"We the people of the Republic of Liberia were originally, the inhabitants of the United States of North America." -- From Liberia's suspended 1847 constitution
The privileged position of the descendants of the black American immigrants who drafted Liberia's constitution was brought to an abrupt and bloody end last April in a coup by a small band of soldiers after 13 decades of the political suppression of the indigenous majority.
Nevertheless, the 17 noncommissioned officers and privates who toppled the oligarchy formed by expatriated American slaves have done little to alter the system they took over from the "Americo-Liberians," as the descendants of the American immigrants are known.
Today, the formerly disenfranchised, indigenous majority of Liberia's 1.8 million residents has replaced the wealthy, ruling elite minority of 45,000. The majority has not, however, made any deep changes in Liberia's economic structure or social and political system beyond daily hailing a "revolution" that some argue has not yet come.
Unlike the profound transformation that Iran has undergone in its revolution, life here seems to remain much the same exceptt for a pervasive fear of the gun-toting soldiers and anxiety about the country's economic future. Camouflage uniforms and African names have also, for the most part, replaced conservative suits and Western names.
The toppled government of president William Tolbert, a second-generation descendant of a merchant immigrant from Maryland, and its decades-old conservative and paternalistic traditions today remain virtually unaltered. Despite the fact that for the first time in Liberia's history, members of the African majority -- "sons of the soil" -- are in total control of the government, eight months after the coup it remains unclear in what direction they will take Liberia if they did not just follow a well-worn path.
"They are calling the coup "the revolution,'" said one disgruntled, high-level, civilian member of the new military government and former coup supporter. "I don't see a revolution, and I wish they would make up their minds if they want to move toward the left or move toward the right."
The ruling soldiers "are afraid to make a decision," he added.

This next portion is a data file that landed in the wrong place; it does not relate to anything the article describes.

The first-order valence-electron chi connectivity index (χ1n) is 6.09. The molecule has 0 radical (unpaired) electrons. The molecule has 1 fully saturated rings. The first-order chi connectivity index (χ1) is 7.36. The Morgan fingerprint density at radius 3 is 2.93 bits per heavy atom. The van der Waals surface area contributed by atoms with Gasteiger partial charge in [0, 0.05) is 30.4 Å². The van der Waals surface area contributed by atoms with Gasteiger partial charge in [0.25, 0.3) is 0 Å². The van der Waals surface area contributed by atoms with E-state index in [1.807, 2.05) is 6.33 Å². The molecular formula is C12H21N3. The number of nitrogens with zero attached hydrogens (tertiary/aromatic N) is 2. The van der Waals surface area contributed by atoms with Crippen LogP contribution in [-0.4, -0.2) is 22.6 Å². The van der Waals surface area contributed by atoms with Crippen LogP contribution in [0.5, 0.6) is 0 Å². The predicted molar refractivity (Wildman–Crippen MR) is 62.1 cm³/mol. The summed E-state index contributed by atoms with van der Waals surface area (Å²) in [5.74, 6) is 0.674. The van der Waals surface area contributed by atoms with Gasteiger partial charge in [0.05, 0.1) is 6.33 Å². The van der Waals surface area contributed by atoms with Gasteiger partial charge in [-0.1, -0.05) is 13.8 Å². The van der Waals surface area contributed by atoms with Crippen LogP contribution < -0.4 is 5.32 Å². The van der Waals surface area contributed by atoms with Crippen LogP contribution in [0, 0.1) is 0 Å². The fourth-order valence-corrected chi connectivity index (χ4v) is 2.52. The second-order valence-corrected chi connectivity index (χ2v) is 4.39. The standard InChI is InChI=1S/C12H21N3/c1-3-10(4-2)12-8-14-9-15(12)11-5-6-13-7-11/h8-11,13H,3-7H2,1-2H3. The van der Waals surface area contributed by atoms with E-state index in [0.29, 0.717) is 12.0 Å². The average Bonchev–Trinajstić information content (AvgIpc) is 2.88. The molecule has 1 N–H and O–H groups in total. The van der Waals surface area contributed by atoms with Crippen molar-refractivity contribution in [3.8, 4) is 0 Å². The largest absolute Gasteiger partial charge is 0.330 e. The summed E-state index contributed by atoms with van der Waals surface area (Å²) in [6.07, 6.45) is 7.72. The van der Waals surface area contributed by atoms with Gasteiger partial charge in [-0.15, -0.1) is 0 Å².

Liberia's new head of state, Master Sgt. Samuel Doe, visited Ethiopia, one of the first African countries to announce its support of the Redemption Council, to look at its Marxist revolution that followed the "red terror" in which thousands of Ethiopians died. Doe has also been close to West Africa's leading leftistt revolutionary, Guinea's Ahmed Sekou Toure', who became much like a foster father to the government when it was treated as a pariah by its other West African neighbors.
The People's Redemption Council "has rejected the Ethiopian model of revolution as not for Liberia," a well-informed civilian adviser to the council said.
It is unclear why they rejected the Ethiopian model, however, aside from the fact that Liberian society is generally conservative and, as with many military coups, the new leaders have established few goals beyond getting rid of a corrupt system. The 27-member Redemption Council consists mostly of Liberians with a secondary education or below, most of whom have limitted ideas about private property, foreign investment or foreign relations as ideology.
In the first meetings between Doe and Sekou Toure, the aging revolutionary "told Doe to keep the capitalist system that Liberia has as it was, an old system that people were used to and apparently the best for the country," the official continued. "Toure also said that he might have done a number of things differently" with Guinea's socialist development efforts "now that he had the benefit of hindsight."